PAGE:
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Ranking Member Nadler Opening Statement During Markup of Reciprocal Access to Tibet Act

Jul 25, 2018

Washington, D.C. – Today, Congressman Jerrold Nadler (D-NY), Ranking Member of the House Judiciary Committee, delivered the following opening statement during a Judiciary Committee markup of H.R. 1872, the Reciprocal Access to Tibet Act:

“Thank you, Mr. Chairman.  H.R. 1872, the “Reciprocal Access to Tibet Act of 2017,” seeks to end restrictions imposed by the Chinese government that have prevented American journalists, human rights monitors, diplomats, and tourists from accessing Tibetan areas of the People’s Republic of China.

“This bipartisan legislation accomplishes this goal by denying U.S. visas to Chinese government officials who have created or implemented restrictions on travel by U.S. citizens to Tibet, and by requiring annual reporting to House and Senate Committees on such restrictions.

“Increased access for U.S. diplomats, journalists and tourists to Tibet will shed light on the gross human rights violations perpetrated by China against the Tibetan people.  For Tibetans, restricted access to the region leaves them in virtual isolation from the rest of the world, while also precluding international witnesses to the Chinese government’s continuous violations of the Tibetans’ human rights.  The State Department and many independent international human rights organizations have raised concerns about arbitrary arrests and imprisonment, torture and ill-treatment, heightened surveillance, and religious and cultural restrictions in Tibet.

“Preventing diplomats, journalists, and tourists from traveling to Tibet makes it impossible to assess the true scope of these abuses.  H.R. 1872 is an important step in pushing back against these restrictive policies.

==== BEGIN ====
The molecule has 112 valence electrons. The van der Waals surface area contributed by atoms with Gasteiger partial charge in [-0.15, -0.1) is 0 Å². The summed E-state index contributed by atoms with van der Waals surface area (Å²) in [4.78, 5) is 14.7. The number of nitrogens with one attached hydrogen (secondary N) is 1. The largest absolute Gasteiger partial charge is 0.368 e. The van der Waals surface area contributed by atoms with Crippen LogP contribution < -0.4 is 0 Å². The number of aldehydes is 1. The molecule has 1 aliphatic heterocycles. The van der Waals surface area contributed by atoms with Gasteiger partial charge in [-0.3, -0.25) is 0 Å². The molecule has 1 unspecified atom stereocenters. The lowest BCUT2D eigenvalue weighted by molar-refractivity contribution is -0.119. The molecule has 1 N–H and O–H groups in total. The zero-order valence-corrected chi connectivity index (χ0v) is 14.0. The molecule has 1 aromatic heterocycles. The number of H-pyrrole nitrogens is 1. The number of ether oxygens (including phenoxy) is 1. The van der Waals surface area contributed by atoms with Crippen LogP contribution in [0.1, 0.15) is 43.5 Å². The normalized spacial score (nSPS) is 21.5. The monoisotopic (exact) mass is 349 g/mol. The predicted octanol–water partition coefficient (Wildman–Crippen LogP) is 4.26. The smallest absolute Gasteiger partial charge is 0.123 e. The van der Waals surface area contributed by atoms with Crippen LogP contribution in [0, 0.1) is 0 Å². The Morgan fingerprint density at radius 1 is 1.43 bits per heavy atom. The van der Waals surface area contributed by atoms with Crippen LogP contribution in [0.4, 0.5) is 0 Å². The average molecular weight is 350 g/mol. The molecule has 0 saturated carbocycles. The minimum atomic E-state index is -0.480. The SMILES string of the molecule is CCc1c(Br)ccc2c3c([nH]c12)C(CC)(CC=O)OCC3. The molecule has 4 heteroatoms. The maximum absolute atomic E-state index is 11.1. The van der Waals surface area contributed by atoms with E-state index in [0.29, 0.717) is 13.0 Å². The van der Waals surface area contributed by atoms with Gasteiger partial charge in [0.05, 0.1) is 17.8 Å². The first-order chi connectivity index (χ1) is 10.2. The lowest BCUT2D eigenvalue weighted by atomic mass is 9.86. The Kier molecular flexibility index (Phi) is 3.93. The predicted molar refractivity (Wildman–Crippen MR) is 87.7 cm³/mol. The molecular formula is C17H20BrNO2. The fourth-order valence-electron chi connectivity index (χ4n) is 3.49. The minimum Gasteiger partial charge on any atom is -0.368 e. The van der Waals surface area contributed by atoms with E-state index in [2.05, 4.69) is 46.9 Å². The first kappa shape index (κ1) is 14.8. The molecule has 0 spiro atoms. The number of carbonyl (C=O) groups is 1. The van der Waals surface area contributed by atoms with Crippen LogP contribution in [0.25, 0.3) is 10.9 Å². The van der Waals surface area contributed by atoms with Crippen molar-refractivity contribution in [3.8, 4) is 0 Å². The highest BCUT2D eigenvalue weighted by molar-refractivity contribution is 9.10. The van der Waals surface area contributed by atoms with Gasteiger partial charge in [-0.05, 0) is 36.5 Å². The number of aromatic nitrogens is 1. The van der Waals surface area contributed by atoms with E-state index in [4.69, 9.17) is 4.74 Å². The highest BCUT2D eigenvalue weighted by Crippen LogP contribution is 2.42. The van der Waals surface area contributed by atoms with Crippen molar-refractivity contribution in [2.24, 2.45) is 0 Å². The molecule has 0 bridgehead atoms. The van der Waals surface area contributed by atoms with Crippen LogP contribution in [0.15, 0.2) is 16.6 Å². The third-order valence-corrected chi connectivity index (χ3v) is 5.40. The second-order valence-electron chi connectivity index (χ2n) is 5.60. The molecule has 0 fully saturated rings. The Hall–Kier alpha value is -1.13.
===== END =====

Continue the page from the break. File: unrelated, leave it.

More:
“Increased access of U.S. officials and diplomats to Tibet will also help ensure the safety of U.S. citizens in that region.  For example, restricted access has made it very difficult for American consular officials to provide emergency assistance to Americans in Tibet.  After an October 2013 bus crash in Tibet left three Americans dead, and many others injured, U.S. consular officers faced a prolonged delay in obtaining permission to travel to the region, which severely hindered their ability to serve American citizens in distress.  They faced similar challenges in providing emergency assistance following a 2015 earthquake that trapped dozens of U.S. citizens in Tibet.  This bill will help overcome those obstacles.

“Mr. Chairman, I want to thank you for bringing this important bipartisan legislation before the Committee today.  As you are aware, there is widespread support for this bill on both sides of the aisle in this Committee, as well as in the Foreign Affairs Committee.

“The version of the bill that the Committee is considering today reflects refinements, negotiated between the Majority and Minority staff of both Committees, which are responsive to comments provided by the State Department.  I strongly support this bill and I hope that given its broad bipartisan support it will be brought to the floor when we return from the August recess.

“I would now like to yield the balance of my time to Congresswoman Pramila Jayapal, who is a steadfast advocate for Tibetan human rights and a champion of this important legislation.”


115th Congress